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I thought I would just attach these pisc and let someone else explain to me what's going on.... I started with a 100% (not 80) full charge. No racing - just daily driver around S CA - The % doesn't equal the miles remaining at all. Based on % iI'll get 209 total miles. Not the 313 shown.
 

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I thought I would just attach these pisc and let someone else explain to me what's going on.... I started with a 100% (not 80) full charge. No racing - just daily driver around S CA - The % doesn't equal the miles remaining at all. Based on % iI'll get 209 total miles. Not the 313 shown.
@vetteman It just now occurred to me that nobody has actually answered you. In any EV the displayed range number is an estimate the car computes using past driving history and various other factors. Each OEM has their own formula for calculating remaining range and in truth, it's just a guess to be taken with a hearty dose of salt. It is the remaining capacity and usage per mile that really count.

The number that jumps off your display to me is the 2.0 miles per killowatt hour that your car is showing. That is much higher lower than I would expect for this car in normal use. Everybody's "normal" is different but that is definitely high energy consumption. There are several use cases that could lead to that and there is the possibility of a flaw with the car. If your previous gas car got mileage similarly below its EPA numbers that could be a clue. If not I'm sure Lucid service people could run a diagnostic test to check for a flaw.

Things that drain range:
High speed- wind resistance increases at a hyperbolic rate. This is the #1 range killer for most drivers.
Extended stop and go driving- It can't be avoided but driving smoothly helps.
Climate control- Air conditioning and heating both consume a lot of power. This especially can impact range if the car spends long periods idling or in slow traffic with the climate control set to a very different temperature from outside.
Tires- Low tire pressure or non-stock tires/wheels can have a surprising impact on range, but is unlikely in your case.

If I had 2.0 mi/kwh in this car in my normal 100 degree summer Texas commute with the A/C set at 72 I would assume that something was wrong with the car. If I had the same consumption after zooming my favorite twisty road in, um, Mexico I would think it was just fine.
 

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Driven just 647 miles so far, I seem to be getting anywhere from 3.3 Mile/kWh at a steady 65 on I95 and 77 degree day to 2.9-3.0 Mile/kWh in mixed daily driving. For comparison Our Model S Plaid shows a 347 Watt/mile or 2.88 Miles/kWh over a six month period but driven under much warmer Summer temperatures. Other than the variance in weather both cars are driven on the same roads and distances.
 

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Driven just 647 miles so far, I seem to be getting anywhere from 3.3 Mile/kWh at a steady 65 on I95 and 77 degree day to 2.9-3.0 Mile/kWh in mixed daily driving. For comparison Our Model S Plaid shows a 347 Watt/mile or 2.88 Miles/kWh over a six month period but driven under much warmer Summer temperatures. Other than the variance in weather both cars are driven on the same roads and distances.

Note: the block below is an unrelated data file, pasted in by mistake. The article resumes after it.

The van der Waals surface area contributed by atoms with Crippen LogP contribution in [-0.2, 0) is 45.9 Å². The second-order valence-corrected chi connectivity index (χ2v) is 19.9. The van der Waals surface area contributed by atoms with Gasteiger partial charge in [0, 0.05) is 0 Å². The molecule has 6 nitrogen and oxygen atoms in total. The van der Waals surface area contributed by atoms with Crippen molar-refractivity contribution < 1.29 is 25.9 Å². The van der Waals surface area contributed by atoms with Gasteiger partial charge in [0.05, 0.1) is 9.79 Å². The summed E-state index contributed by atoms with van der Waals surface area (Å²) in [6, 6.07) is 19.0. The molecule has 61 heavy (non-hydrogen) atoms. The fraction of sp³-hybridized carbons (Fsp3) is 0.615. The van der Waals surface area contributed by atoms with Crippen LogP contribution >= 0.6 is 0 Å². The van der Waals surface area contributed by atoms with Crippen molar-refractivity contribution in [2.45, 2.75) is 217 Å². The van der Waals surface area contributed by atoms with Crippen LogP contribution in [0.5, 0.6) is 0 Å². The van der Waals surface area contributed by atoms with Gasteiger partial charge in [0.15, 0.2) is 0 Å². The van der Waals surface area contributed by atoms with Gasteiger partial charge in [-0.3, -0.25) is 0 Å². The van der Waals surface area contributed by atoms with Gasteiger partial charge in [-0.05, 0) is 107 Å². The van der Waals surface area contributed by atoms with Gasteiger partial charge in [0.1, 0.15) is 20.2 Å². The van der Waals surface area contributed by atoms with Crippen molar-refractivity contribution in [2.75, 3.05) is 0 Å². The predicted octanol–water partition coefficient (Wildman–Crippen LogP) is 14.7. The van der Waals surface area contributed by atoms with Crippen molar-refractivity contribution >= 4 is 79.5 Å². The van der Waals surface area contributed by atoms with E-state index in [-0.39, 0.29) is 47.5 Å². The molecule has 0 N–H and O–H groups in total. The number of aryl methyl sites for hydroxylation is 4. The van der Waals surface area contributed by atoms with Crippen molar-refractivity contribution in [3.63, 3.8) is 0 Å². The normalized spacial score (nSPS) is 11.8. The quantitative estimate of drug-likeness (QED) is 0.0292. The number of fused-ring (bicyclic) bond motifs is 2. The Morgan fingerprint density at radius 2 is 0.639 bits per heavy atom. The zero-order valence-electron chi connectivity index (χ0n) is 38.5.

Thanks for this. It seems pretty compatible with @Hydbob’s analysis.
 

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@vetteman It just now occurred to me that nobody has actually answered you. In any EV the displayed range number is an estimate the car computes using past driving history and various other factors. Each OEM has their own formula for calculating remaining range and in truth, it's just a guess to be taken with a hearty dose of salt. It is the remaining capacity and usage per mile that really count.

The number that jumps off your display to me is the 2.0 miles per killowatt hour that your car is showing. That is much higher lower than I would expect for this car in normal use. Everybody's "normal" is different but that is definitely high energy consumption. There are several use cases that could lead to that and there is the possibility of a flaw with the car. If your previous gas car got mileage similarly below its EPA numbers that could be a clue. If not I'm sure Lucid service people could run a diagnostic test to check for a flaw.

Things that drain range:
High speed- wind resistance increases at a hyperbolic rate. This is the #1 range killer for most drivers.
Extended stop and go driving- It can't be avoided but driving smoothly helps.
Climate control- Air conditioning and heating both consume a lot of power. This especially can impact range if the car spends long periods idling or in slow traffic with the climate control set to a very different temperature from outside.
Tires- Low tire pressure or non-stock tires/wheels can have a surprising impact on range, but is unlikely in your case.

If I had 2.0 mi/kwh in this car in my normal 100 degree summer Texas commute with the A/C set at 72 I would assume that something was wrong with the car. If I had the same consumption after zooming my favorite twisty road in, um, Mexico I would think it was just fine.
No Lucid reset the EV Mile/KhW after each charge
 

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I thought I would just attach these pisc and let someone else explain to me what's going on.... I started with a 100% (not 80) full charge. No racing - just daily driver around S CA - The % doesn't equal the miles remaining at all. Based on % iI'll get 209 total miles. Not the 313 shown.
I think you need replace new HV battery Pack.. need to test HV pack for each cell again.. look like hV pack not fully charged.
 
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